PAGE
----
Climate Risk Disclosure Lab Paper Analyzes Efforts to Regulate ESG Investing in the U.S. and Compares these Efforts to European Union Regulations Governing ESG Investing


A new paper from Climate Risk Disclosure Lab director, Lee Reiners, explores the different approaches to regulating Environmental, Social, and Governance (ESG) investing in the U.S. and European Union. The rise of ESG has brought significant challenges. The lack of a universal framework for ESG evaluation makes it difficult for investors and other stakeholders to interpret performance across its three domains. Additionally, the phenomenon of "greenwashing," wherein companies make superficial changes to their practices without genuinely altering their activity, poses a risk to the credibility of ESG initiatives and defeats the purpose of sustainable investing. Moreover, conflicting opinions persist regarding the impact of ESG on financial returns, with some arguing that there is a strong correlation between high ESG performance and financial success, while others point to mixed results.

Recognizing that there is growing investor demand for consistent and comparable information about ESG investment strategies, the SEC proposed two related rules in May 2022, commonly referred to as the “Names Rule” and “ESG Disclosure Rule.” The SEC issued a final Names Rule in September 2023 (the ESG Disclosure Rule has yet to be finalized). These rules are less controversial than the SEC’s other ESG-related rule proposal, the “Climate Risk Disclosure Rule,” which was released in March 2022 and would require public companies to provide detailed climate-related information in their registration statements and annual reports. The proposal has come under intense scrutiny due to its perceived costs of compliance and uncertain benefits (the Climate Risk Disclosure Lab previously published a summary of the nearly 15,000 comment letters submitted to the SEC).

The investing industry has changed considerably since Congress first gave the SEC the authority – in 1996 – to regulate investment company names that could be “materially deceptive or misleading.”  The original Names Rule requires funds with names suggesting a specific investment type, industry, or geographic location to invest at least 80% of their assets in the type of investment suggested by their name. However, the emergence of passive investing and ETFs, the use of derivatives, and the rise of ESG led the SEC to conclude that the Names Rule needed an upgrade. The recently amended Names Rule expands the scope of the 80% investment policy requirement by moving from investment "type" to also “include terms in a fund’s name that suggest an investment focus, including a focus in investments that have or whose issuers have particular characteristics.” The rule covers funds with terms like "growth" and "value" in their name, as well as fund names with terms indicating that the fund’s investment decisions incorporate one or more ESG factors.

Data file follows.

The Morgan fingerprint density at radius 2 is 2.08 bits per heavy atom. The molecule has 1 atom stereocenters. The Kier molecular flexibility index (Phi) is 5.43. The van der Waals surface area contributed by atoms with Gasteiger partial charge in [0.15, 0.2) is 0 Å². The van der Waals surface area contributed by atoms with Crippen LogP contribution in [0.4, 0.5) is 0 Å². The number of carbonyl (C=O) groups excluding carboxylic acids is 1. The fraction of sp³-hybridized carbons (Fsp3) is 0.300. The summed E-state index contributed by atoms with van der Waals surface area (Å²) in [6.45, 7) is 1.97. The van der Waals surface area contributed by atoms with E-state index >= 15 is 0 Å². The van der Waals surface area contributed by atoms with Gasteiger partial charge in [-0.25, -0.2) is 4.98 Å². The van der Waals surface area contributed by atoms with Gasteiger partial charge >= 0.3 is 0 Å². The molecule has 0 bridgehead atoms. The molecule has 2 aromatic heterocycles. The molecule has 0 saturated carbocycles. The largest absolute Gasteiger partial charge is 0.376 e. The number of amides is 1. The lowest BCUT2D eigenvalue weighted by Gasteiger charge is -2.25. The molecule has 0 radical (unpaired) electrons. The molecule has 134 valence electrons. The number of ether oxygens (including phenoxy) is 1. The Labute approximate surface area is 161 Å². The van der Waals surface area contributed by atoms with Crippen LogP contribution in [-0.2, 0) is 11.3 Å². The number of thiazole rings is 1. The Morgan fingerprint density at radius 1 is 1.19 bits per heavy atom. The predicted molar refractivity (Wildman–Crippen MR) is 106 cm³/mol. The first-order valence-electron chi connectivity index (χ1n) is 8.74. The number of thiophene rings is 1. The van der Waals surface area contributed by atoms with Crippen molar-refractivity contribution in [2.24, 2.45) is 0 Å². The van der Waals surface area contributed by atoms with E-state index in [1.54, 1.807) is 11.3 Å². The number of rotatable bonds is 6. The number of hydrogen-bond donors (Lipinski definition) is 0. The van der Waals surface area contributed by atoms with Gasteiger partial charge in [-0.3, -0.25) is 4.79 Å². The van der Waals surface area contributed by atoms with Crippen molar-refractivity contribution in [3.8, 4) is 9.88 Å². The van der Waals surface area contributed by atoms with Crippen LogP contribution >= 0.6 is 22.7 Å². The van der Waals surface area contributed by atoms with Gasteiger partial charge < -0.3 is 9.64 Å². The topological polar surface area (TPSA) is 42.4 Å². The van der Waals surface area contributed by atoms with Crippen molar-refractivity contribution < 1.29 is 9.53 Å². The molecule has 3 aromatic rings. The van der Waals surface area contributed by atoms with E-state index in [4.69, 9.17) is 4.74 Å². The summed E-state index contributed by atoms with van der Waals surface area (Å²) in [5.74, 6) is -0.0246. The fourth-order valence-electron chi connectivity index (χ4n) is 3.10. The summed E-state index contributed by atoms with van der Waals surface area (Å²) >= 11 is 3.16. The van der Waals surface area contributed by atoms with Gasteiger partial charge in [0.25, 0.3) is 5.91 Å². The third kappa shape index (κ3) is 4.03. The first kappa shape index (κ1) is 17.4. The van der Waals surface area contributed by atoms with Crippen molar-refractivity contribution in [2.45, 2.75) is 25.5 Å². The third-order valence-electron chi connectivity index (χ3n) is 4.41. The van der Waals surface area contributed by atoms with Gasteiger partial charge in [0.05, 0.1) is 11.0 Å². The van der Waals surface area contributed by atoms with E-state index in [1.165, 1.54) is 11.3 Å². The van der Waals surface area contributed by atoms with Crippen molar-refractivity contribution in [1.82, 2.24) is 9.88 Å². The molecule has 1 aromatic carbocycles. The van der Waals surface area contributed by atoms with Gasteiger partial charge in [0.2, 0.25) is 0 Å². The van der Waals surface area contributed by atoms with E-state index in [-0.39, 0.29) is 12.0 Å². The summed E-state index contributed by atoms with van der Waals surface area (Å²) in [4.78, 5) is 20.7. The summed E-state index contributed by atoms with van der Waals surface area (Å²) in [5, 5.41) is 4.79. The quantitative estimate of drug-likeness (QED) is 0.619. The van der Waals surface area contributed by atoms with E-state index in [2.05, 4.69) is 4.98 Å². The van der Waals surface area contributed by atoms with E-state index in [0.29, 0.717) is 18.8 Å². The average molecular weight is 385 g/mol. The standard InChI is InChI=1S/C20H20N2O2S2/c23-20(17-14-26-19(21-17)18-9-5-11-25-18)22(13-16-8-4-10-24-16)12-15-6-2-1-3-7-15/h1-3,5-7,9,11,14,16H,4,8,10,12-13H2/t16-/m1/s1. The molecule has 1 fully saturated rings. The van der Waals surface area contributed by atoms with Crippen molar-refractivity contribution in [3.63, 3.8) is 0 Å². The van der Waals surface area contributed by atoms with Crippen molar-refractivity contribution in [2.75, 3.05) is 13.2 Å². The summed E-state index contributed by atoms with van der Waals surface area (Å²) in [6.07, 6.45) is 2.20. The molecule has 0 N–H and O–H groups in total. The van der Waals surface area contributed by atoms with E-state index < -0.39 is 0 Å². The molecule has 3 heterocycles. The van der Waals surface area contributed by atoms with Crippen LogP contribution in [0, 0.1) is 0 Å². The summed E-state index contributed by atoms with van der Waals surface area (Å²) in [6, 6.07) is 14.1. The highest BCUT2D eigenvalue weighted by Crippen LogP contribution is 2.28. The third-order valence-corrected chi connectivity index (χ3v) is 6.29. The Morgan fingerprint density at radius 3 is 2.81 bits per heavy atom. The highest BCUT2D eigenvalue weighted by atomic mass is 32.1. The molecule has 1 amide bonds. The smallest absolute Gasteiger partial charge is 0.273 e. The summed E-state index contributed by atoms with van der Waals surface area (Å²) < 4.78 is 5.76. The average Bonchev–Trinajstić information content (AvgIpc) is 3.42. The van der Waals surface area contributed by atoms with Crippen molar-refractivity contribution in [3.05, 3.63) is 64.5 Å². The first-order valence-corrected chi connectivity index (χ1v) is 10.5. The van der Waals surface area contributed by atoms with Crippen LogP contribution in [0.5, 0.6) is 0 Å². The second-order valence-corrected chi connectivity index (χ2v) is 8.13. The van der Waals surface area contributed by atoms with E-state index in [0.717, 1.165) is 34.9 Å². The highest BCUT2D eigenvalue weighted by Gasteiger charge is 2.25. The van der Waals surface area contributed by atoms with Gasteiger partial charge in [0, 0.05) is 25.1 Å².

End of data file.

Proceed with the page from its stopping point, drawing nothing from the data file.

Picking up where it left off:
Beyond updating the Names Rule, the SEC believes more must be done to help ESG investors make informed investment decisions. Therefore, the Commission “proposed amendments to rules and disclosure forms to promote consistent, comparable, and reliable information for investors concerning funds’ and advisers’ incorporation of … ESG factors” on the same day (May 25, 2022) that they proposed an updated Names Rule. The proposed ESG Disclosure rule is unique because it is the first time the Commission has prescribed specific disclosures for a particular investment strategy.

The paper next contrasts the SEC’s attempts to bring greater consistency and comparability to ESG investing in the U.S. with the more aggressive regulatory interventions being pursued by the European Union. The Sustainable Finance Disclosure Regulation (SFDR), the EU Taxonomy for Sustainable Activities, and the Corporate Sustainability Reporting Directive (CSRD), are three comprehensive pieces of ESG-related legislation that apply to wide swaths of the EU economy, not just investment funds and investment advisers. In addition, the European Parliament recently went a step further and proposed specific regulations designed to address the well-known problems with ESG ratings.

While there have been plenty of articles and papers dissecting the SEC’s proposed Climate Risk Disclosure Rule, there has been relatively little written about the Names Rule and ESG Disclosure Rule, and how these rules compare to EU regulations. This paper fills that gap by providing an overview of the final Names Rule and proposed ESG Disclosure Rule, and summarizing the criticism leveled against both proposals from the comment file. The paper then provides additional context around the SEC’s efforts to clean up ESG investing by summarizing the more numerous, and rigorous, ESG-related regulations in the European Union. Click here to read the full paper.